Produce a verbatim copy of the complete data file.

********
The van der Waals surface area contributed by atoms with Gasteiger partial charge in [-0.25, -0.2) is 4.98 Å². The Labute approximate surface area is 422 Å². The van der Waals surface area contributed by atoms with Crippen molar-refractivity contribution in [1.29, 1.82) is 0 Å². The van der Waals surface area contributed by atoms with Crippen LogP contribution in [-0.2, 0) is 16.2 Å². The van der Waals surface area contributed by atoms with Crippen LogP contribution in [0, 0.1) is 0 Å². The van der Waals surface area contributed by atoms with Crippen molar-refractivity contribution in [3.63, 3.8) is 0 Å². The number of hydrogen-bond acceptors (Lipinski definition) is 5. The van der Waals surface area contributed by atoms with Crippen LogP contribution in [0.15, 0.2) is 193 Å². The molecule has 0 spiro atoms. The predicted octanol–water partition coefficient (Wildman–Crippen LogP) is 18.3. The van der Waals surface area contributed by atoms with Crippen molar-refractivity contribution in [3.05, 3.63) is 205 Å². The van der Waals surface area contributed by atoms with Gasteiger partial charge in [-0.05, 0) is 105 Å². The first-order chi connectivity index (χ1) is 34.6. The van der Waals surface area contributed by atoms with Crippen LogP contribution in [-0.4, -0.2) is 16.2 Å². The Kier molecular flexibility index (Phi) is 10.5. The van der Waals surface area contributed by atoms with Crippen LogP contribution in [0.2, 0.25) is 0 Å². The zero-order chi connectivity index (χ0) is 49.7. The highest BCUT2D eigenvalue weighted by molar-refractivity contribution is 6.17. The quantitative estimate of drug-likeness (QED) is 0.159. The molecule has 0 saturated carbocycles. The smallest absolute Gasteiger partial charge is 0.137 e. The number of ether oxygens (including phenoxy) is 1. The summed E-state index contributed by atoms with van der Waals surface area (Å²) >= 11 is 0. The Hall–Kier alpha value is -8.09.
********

The van der Waals surface area contributed by atoms with Gasteiger partial charge in [-0.25, -0.2) is 4.98 Å². The Labute approximate surface area is 422 Å². The van der Waals surface area contributed by atoms with Crippen molar-refractivity contribution in [1.29, 1.82) is 0 Å². The van der Waals surface area contributed by atoms with Crippen LogP contribution in [-0.2, 0) is 16.2 Å². The van der Waals surface area contributed by atoms with Crippen LogP contribution in [0, 0.1) is 0 Å². The van der Waals surface area contributed by atoms with Crippen molar-refractivity contribution in [3.63, 3.8) is 0 Å². The number of hydrogen-bond acceptors (Lipinski definition) is 5. The van der Waals surface area contributed by atoms with Crippen LogP contribution in [0.15, 0.2) is 193 Å². The molecule has 0 spiro atoms. The predicted octanol–water partition coefficient (Wildman–Crippen LogP) is 18.3. The van der Waals surface area contributed by atoms with Crippen molar-refractivity contribution in [3.05, 3.63) is 205 Å². The van der Waals surface area contributed by atoms with Gasteiger partial charge in [-0.05, 0) is 105 Å². The first-order chi connectivity index (χ1) is 34.6. The van der Waals surface area contributed by atoms with Crippen LogP contribution in [-0.4, -0.2) is 16.2 Å². The Kier molecular flexibility index (Phi) is 10.5. The van der Waals surface area contributed by atoms with Crippen LogP contribution in [0.2, 0.25) is 0 Å². The zero-order chi connectivity index (χ0) is 49.7. The highest BCUT2D eigenvalue weighted by molar-refractivity contribution is 6.17. The quantitative estimate of drug-likeness (QED) is 0.159. The molecule has 0 saturated carbocycles. The smallest absolute Gasteiger partial charge is 0.137 e. The number of ether oxygens (including phenoxy) is 1. The summed E-state index contributed by atoms with van der Waals surface area (Å²) >= 11 is 0. The Hall–Kier alpha value is -8.09.